“… Your analogy yesterday wasn’t up to standard.”
“I’ve got flu.”
“I suppose… Anyway it’s reassuring when you fall below your usual standards…”
“I get used to seeing you as not human most of the time.”
“… not fallible.”
“Careful… that’s almost a compliment…”
“I could pretend I meant you’re not human because you’re a hobbit…”
I didn’t like to tell him that my other bête noir ( no, not Ani, the other one..) is currently likening me to a gnome…and a laughing one at that….
He had already… quite inadvertently, I admit… likened me to a force of nature…when the lads had got mud on the nice cream carpet…
“Leave it, let nature take care of it.”
…By which, it seems, that as things like housework seem to just happen, I must be the ‘mother nature’ concerned.
I have to make allowances though… my son is not well either. He’d never make the mistake of giving me two compliments in five minutes normally…
We’d been talking about memory. It is a subject that has a conscious place in our discussions frequently as Nick should not really have one. For a long time there were huge holes in his long term memory and there are still blips in his short term recall… one of which had caused the conversation.
Mine, of course, is hit and miss. I can still take down the right book from the hundreds on the shelves and turn to the right page for a word, phrase or concept… but ask me where I put something an hour ago… as we found out yesterday… and will I know? Not on yesterday’s showing…
As a rule memory is something that we simply take for granted and accept will get selective or faulty as the years pass. Because of Nick’s injuries we have been in a position where we are conscious of memory and how we use it on a daily basis. We have likened it to document storage on a computer, where the programme pages hold files and each file holds many subfiles, going levels deep. A bit like a huge collection of photographs held in folders but not clearly tagged.
Memory is not lost, it seems… just the path to access them.
The paths we use often we remember and can call up the files instantly. The files that hold our dearest memories.. or those with most import… we can find easily… others need a trigger, another memory, to bring them to light… an association trail that leads to a dusty file unopened, perhaps, for decades.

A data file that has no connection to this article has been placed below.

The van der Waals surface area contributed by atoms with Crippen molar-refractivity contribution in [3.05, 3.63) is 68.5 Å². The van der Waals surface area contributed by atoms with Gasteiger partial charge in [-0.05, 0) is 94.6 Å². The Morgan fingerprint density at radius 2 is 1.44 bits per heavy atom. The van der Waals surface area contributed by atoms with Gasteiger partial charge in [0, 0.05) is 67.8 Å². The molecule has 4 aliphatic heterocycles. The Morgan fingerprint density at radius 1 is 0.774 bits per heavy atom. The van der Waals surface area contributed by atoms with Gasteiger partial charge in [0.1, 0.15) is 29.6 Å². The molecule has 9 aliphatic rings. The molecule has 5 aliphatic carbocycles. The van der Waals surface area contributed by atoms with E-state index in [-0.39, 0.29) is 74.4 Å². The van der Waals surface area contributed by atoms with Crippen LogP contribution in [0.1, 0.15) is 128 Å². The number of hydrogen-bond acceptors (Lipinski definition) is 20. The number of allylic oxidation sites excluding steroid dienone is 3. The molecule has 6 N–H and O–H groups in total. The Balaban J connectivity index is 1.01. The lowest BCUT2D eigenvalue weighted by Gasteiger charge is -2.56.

I read something this morning that took me back to childhood and brought a gentle tear.. an echo of a grief and a questioning long since forgotten. Not wholly… the events are easily recalled, but the emotions, the state of mind, the questions raised.. and sometimes answered… by these far off events we often lose. Many such memories we think we recall, but are actually watching from a detached perspective as if on a screen. Then something picks you up and puts you back down within a lost moment and it comes to life in a completely different way.
You still bring all the subsequent years of experience to bear on the memory through the mind, yet you feel it from within as if you were the you of then.
It is a sort of time travel, and perhaps has the possibility of being far more valuable than a time machine. If we simply look back we either see or shy away from memory. Yet if we can relive the moment from within and bring all the lessons we have earned and learned to the griefs and traumas of our youth, perhaps we could heal the scars the memories leave hidden in their wake, the things that clutter the computer’s cache affecting its performance in the now.
I am no advocate of living in the past. Or even of yearning towards a future unborn and unwritten…the future will be as we make it, and that happens only moment by moment. Now is the thing. Yet if the past has unhealed scars that nag and pain it distracts us constantly from the moment and clouds our vision, like trying to see the road through a grubby windscreen.
I wonder how much we could heal those scars ourselves if we revisit the memories with our hearts and the wisdom of the intervening years instead of with the distance of the surface mind? Treating the child, the young adult, the hurt soul, with all the kindness and common sense that we would offer to a friend in those circumstances… for we are seldom kind to ourselves in retrospect. We might make excuses, or cringe occasionally, but I don’t think we offer the kindness of simple forgiveness and understanding to our younger, less experienced selves.
Just musing here… but I think that sort of makes sense.